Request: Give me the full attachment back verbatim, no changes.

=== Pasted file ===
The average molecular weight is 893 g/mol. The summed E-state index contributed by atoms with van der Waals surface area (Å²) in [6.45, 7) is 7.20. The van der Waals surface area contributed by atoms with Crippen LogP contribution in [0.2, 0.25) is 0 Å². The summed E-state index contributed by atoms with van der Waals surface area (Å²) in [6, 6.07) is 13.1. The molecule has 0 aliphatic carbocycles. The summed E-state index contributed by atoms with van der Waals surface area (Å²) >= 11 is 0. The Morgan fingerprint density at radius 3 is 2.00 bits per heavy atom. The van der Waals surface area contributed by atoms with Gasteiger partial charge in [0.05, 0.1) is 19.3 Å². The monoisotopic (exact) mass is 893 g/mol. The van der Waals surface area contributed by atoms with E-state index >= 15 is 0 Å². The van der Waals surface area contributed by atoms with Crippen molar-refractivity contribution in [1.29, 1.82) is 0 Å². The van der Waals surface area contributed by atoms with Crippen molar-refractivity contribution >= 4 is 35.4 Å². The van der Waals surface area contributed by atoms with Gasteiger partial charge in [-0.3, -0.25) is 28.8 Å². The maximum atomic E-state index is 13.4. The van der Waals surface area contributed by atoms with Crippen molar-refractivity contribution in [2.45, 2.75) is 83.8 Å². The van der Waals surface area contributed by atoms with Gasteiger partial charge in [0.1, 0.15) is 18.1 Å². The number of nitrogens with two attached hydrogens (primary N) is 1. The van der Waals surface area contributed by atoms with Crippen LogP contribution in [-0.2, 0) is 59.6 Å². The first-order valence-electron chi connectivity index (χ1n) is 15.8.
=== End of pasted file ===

The average molecular weight is 893 g/mol. The summed E-state index contributed by atoms with van der Waals surface area (Å²) in [6.45, 7) is 7.20. The van der Waals surface area contributed by atoms with Crippen LogP contribution in [0.2, 0.25) is 0 Å². The summed E-state index contributed by atoms with van der Waals surface area (Å²) in [6, 6.07) is 13.1. The molecule has 0 aliphatic carbocycles. The summed E-state index contributed by atoms with van der Waals surface area (Å²) >= 11 is 0. The Morgan fingerprint density at radius 3 is 2.00 bits per heavy atom. The van der Waals surface area contributed by atoms with Gasteiger partial charge in [0.05, 0.1) is 19.3 Å². The monoisotopic (exact) mass is 893 g/mol. The van der Waals surface area contributed by atoms with E-state index >= 15 is 0 Å². The van der Waals surface area contributed by atoms with Crippen molar-refractivity contribution in [1.29, 1.82) is 0 Å². The van der Waals surface area contributed by atoms with Crippen molar-refractivity contribution >= 4 is 35.4 Å². The van der Waals surface area contributed by atoms with Gasteiger partial charge in [-0.3, -0.25) is 28.8 Å². The maximum atomic E-state index is 13.4. The van der Waals surface area contributed by atoms with Crippen molar-refractivity contribution in [2.45, 2.75) is 83.8 Å². The van der Waals surface area contributed by atoms with Gasteiger partial charge in [0.1, 0.15) is 18.1 Å². The number of nitrogens with two attached hydrogens (primary N) is 1. The van der Waals surface area contributed by atoms with Crippen LogP contribution in [-0.2, 0) is 59.6 Å². The first-order valence-electron chi connectivity index (χ1n) is 15.8.